Germany and Norway agreed Tuesday to support Peru’s efforts to reduce greenhouse gas emissions from deforestation and forest degradation in the Peruvian Amazon.
The partnership was launched during the Climate Summit in New York at a press conference held jointly by the President of Peru, Ollanta Humala; the Prime Minister of Norway, Erna Solberg; and the German Minister for the Environment, Barbara Hendricks.
“There is growing evidence that economic growth and environmental protection can be combined,” said Humala, who called the agreement “a major step forward in realizing the vision of deforestation-free development.”
The agreement outlines efforts by Peru in the areas of transparency, accountability and multi-stakeholder participation; land rights and land use; carbon emission reductions.
With more than 68 million hectares of forests, Peru has one of the world’s five largest, most diverse and best-preserved tropical forest areas.
Although Peru’s deforestation rate is low, it still accounts for about 71 million tons of CO2 emissions every year.
“We have a lot of work to do to protect Peruvian forests, to formalize the rights of Peruvian indigenous peoples, to put Peru on a path toward sustainability,” Humala said.
The Peruvian Amazon is under pressure from agriculture, extractive industries and infrastructure projects. Underlying causes include weak governance, insufficient land and forest zoning, and the low economic value some people attach to forest land.
Some 350,000 indigenous people live in the Peruvian Amazon, including several tribes that have yet to establish contact with the outside world.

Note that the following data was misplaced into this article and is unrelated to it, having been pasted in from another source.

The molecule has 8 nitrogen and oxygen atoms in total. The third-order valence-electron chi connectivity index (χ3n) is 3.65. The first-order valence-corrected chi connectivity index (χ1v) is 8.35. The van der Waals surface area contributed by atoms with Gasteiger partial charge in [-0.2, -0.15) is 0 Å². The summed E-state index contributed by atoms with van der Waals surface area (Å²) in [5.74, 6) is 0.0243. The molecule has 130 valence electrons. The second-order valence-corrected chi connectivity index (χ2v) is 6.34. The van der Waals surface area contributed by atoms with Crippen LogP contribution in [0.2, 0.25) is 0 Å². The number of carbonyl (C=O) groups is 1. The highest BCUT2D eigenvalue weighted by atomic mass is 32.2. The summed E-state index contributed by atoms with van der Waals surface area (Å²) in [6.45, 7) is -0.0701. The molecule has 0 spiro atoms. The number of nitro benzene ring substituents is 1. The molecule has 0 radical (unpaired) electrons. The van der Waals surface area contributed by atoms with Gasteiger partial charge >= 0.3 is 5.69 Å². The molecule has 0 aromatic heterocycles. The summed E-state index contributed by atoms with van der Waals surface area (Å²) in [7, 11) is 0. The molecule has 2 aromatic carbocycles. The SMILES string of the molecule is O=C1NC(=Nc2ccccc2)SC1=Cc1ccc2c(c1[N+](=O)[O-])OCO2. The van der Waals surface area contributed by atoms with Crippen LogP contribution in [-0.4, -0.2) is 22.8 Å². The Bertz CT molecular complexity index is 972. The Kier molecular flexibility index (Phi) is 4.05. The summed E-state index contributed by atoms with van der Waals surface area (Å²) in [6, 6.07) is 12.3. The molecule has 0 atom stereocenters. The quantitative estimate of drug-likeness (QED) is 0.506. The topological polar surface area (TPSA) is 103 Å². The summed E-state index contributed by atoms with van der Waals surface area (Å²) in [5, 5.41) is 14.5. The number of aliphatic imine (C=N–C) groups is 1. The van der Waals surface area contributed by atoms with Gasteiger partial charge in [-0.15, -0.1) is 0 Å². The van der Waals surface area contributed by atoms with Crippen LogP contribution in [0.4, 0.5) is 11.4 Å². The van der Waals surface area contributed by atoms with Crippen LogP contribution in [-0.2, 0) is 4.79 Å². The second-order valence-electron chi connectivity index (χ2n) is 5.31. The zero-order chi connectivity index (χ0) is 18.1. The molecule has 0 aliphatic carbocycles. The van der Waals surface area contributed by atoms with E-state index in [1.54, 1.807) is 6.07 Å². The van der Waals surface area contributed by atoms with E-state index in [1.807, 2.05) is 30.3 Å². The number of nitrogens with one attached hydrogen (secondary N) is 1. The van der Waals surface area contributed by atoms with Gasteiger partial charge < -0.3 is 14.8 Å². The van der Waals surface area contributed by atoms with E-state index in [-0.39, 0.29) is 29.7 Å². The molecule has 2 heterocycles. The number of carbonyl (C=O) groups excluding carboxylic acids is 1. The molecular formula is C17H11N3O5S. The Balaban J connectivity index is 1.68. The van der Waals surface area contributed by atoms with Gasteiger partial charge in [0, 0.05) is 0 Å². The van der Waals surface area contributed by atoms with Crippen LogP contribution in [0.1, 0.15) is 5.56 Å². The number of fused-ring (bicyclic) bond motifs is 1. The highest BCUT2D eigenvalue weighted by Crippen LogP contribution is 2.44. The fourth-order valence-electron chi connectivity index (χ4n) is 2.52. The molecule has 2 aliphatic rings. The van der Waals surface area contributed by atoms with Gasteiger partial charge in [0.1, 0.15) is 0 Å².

In the agreement, Peru agrees to let stakeholders participate in initiatives to reduce emissions from deforestation and forest degradation; respect the rights and proposals of indigenous communities; increase by at least 5 million hectares the areas titled to indigenous peoples; include at least 2 million hectares in payments for conservation performance of indigenous communities.
“By embarking on this path of deforestation-free development, we hope also to reach out to our indigenous peoples and move together towards a more harmonious future,” Humala said.
Germany will continue its current support to Peru on climate and forest issues. Until 2017, the funds from Norway – up to $47 million USD in this phase – will be devoted to implementing reforms and building the institutions needed to reach the phase with payments for reduced emissions.
From 2017 to 2021, Norway will contribute up to $240 million for results on reduced deforestation.
The initial measures include: ending the conversion of soils under forests and protection categories to agricultural use; reducing deforestation from logging, natural resource extraction and mining; helping implement a new forest law; establishing a public-private coalition with multilateral companies committed to zero deforestation policies; developing systems to cut emissions from forests and to measure environmental and social impacts.